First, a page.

For the complex and undoubtedly patrician Buchan – who was born on 26 August 1875 and, typically for a man of his generation, pronounced Canada as 'Kenada' and happily as 'heppily' – the tour was an opportunity to visit 'small outland places' and remind disaffected Canadians that 'they are not forgotten'. As a dedicated naturalist and talented 'sportsman', Buchan was keen to 'do good' in provinces whose harvests had been 'completely burned up' for the fifth year in a row and stress the importance of safeguarding the 'assets which nature has given us, both in flora and fauna and scenic beauty' which he believed could 'disappear with tragic rapidity' because of 'the carelessness of one generation'. In a speech to the Vancouver Jubilee Exhibition, Buchan praised Vancouver's 'wonderful metropolis' which he believed possessed 'the noblest natural background in the world' and had the potential to 'become the strategic vantage point in the economy of Canada'.
Buchan completed official engagements and salmon fishing at Campbell River in British Columbia, and the tour allowed him a better understanding of the complexity of Canadian life and the country's disparate politics. In the first week of September 1936, in his monthly missive to the King written from the Governor-General's train which had stopped in Medicine Hat, Buchan reflected on the 'vigour and optimism' of Alberta, which he believed had 'acquired the tradition of an older land' by crowding 'an immense amount of history into its short life'.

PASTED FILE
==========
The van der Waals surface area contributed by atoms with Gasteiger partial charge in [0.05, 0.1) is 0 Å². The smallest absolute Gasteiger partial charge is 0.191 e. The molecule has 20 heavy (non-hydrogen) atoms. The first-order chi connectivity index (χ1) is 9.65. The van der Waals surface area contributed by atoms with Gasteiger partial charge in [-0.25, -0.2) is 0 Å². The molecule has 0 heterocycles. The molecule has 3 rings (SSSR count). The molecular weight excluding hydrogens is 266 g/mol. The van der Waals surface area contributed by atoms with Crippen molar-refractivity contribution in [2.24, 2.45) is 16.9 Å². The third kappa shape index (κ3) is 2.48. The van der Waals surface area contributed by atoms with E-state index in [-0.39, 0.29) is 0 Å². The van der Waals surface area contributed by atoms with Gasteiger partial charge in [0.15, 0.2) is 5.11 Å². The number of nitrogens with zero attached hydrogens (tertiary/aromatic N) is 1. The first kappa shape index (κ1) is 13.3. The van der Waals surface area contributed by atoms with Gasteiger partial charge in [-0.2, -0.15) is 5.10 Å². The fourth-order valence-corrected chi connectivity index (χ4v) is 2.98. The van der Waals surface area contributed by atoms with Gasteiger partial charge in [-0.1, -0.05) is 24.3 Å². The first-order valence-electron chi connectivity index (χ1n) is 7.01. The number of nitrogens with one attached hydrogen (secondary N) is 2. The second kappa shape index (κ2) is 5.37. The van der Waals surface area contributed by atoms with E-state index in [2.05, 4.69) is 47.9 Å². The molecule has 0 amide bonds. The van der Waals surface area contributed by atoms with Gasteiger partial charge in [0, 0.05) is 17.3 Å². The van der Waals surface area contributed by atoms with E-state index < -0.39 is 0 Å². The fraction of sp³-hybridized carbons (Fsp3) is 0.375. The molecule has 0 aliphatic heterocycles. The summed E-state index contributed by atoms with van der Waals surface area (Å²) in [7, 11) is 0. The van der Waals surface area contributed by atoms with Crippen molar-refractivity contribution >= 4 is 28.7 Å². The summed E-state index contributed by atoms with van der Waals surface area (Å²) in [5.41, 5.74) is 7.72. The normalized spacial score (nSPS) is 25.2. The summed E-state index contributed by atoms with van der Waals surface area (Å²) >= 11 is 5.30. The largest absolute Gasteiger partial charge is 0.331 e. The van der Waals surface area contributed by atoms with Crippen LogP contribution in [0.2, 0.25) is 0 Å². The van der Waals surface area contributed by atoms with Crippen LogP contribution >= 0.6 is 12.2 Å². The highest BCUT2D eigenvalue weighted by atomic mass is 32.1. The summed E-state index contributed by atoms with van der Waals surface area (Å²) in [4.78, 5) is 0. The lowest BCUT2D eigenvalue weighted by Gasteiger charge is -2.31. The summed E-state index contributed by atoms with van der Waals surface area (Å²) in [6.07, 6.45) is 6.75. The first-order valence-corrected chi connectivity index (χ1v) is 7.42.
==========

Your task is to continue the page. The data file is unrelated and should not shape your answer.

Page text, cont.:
As well as informing the King about the politics of Canada's provinces, chronicling labour shortages and unrest on the Pacific Coast and the 'chaos' and 'crude' amateurism of the first Social Credit Government in Alberta in 1935, the Governor-General also penned succinct and sometimes amusing accounts of Canadian settlements. At the tail-end of his tour in September 1936, Buchan reported to Edward VIII that Vancouver Island appeared to be an 'English colony', with Victoria – where he reportedly met a 95-year-old soldier wearing the Indian Mutiny medal – being a 'combination of Bournemouth and Cheltenham… chiefly inhabited by retired colonels'.
In addition to his industriousness – writing over 100 volumes in just 64 years – Buchan's most abiding and admirable quality remains his diligence and commitment to public service. JB's unassuming and austere personality, as well as his reverence for the dignity of the written word, may appear to be somewhat twee in 2021, but I believe that his example remains something for us to collectively aspire to in a polity characterised by apathy, waves of serial incompetence and a generation of lacklustre and lightweight politicians who have risen to the top.
His ennoblement as the hereditary Lord Tweedsmuir disguises his relatively modest Presbyterian background as the eldest child of a Free Church minister, lacking the 'grand ancestry and storied family', as well as the 'clanking chains and rattling sabres', which Janet Adam Smith argues characterised previous Governor-Generals. However, Buchan undoubtedly possessed one of the fundamental components missing from British politics today: what Mackenzie King, the longest-serving Prime Minister in Canadian history, once called an 'aristocracy of mind and wealth of imagination'.
Tom Chidwick is a contemporary historian, who splits his time between London and Edinburgh. He is currently writing a history of the 1979 referendum on the creation of a Scottish Assembly